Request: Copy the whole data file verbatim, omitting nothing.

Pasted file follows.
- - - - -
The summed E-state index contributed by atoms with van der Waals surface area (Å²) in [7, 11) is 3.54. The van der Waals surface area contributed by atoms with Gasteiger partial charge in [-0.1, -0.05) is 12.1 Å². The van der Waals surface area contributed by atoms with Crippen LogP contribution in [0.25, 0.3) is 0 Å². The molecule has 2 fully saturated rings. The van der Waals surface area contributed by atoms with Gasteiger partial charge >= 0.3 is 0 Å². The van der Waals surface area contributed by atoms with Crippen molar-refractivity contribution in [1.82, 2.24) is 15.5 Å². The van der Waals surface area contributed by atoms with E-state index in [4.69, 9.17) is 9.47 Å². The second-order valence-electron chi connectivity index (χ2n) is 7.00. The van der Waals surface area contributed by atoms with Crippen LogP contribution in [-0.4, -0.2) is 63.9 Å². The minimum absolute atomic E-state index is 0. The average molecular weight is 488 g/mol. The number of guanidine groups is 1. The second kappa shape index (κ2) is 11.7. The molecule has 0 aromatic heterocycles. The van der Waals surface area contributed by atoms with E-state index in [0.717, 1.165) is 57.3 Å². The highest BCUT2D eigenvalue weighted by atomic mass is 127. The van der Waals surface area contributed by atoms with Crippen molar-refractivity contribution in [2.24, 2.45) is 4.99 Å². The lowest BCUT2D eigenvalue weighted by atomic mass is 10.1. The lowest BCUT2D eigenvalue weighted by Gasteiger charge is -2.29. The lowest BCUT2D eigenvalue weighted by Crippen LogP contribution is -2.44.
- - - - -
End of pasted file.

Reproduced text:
The summed E-state index contributed by atoms with van der Waals surface area (Å²) in [7, 11) is 3.54. The van der Waals surface area contributed by atoms with Gasteiger partial charge in [-0.1, -0.05) is 12.1 Å². The van der Waals surface area contributed by atoms with Crippen LogP contribution in [0.25, 0.3) is 0 Å². The molecule has 2 fully saturated rings. The van der Waals surface area contributed by atoms with Gasteiger partial charge >= 0.3 is 0 Å². The van der Waals surface area contributed by atoms with Crippen molar-refractivity contribution in [1.82, 2.24) is 15.5 Å². The van der Waals surface area contributed by atoms with E-state index in [4.69, 9.17) is 9.47 Å². The second-order valence-electron chi connectivity index (χ2n) is 7.00. The van der Waals surface area contributed by atoms with Crippen LogP contribution in [-0.4, -0.2) is 63.9 Å². The minimum absolute atomic E-state index is 0. The average molecular weight is 488 g/mol. The number of guanidine groups is 1. The second kappa shape index (κ2) is 11.7. The molecule has 0 aromatic heterocycles. The van der Waals surface area contributed by atoms with E-state index in [0.717, 1.165) is 57.3 Å². The highest BCUT2D eigenvalue weighted by atomic mass is 127. The van der Waals surface area contributed by atoms with Crippen molar-refractivity contribution in [2.24, 2.45) is 4.99 Å². The lowest BCUT2D eigenvalue weighted by atomic mass is 10.1. The lowest BCUT2D eigenvalue weighted by Gasteiger charge is -2.29. The lowest BCUT2D eigenvalue weighted by Crippen LogP contribution is -2.44.